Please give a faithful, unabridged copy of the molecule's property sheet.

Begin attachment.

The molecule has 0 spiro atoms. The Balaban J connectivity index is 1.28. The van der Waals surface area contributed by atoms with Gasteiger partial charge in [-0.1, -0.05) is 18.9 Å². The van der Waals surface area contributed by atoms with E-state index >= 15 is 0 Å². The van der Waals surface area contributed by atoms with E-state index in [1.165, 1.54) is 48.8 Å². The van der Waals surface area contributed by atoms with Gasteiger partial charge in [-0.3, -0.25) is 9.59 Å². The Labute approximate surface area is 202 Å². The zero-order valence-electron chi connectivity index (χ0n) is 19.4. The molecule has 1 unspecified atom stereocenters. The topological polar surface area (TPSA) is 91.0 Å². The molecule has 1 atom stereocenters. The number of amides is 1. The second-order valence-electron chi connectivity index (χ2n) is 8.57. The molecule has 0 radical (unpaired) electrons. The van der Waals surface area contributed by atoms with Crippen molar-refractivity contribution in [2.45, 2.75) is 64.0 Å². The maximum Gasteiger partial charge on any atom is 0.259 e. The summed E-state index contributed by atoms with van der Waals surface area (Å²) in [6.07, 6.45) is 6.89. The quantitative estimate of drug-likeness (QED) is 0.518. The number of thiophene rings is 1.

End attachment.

The molecule has 0 spiro atoms. The Balaban J connectivity index is 1.28. The van der Waals surface area contributed by atoms with Gasteiger partial charge in [-0.1, -0.05) is 18.9 Å². The van der Waals surface area contributed by atoms with E-state index >= 15 is 0 Å². The van der Waals surface area contributed by atoms with E-state index in [1.165, 1.54) is 48.8 Å². The van der Waals surface area contributed by atoms with Gasteiger partial charge in [-0.3, -0.25) is 9.59 Å². The Labute approximate surface area is 202 Å². The zero-order valence-electron chi connectivity index (χ0n) is 19.4. The molecule has 1 unspecified atom stereocenters. The topological polar surface area (TPSA) is 91.0 Å². The molecule has 1 atom stereocenters. The number of amides is 1. The second-order valence-electron chi connectivity index (χ2n) is 8.57. The molecule has 0 radical (unpaired) electrons. The van der Waals surface area contributed by atoms with Crippen molar-refractivity contribution in [2.45, 2.75) is 64.0 Å². The maximum Gasteiger partial charge on any atom is 0.259 e. The summed E-state index contributed by atoms with van der Waals surface area (Å²) in [6.07, 6.45) is 6.89. The quantitative estimate of drug-likeness (QED) is 0.518. The number of thiophene rings is 1.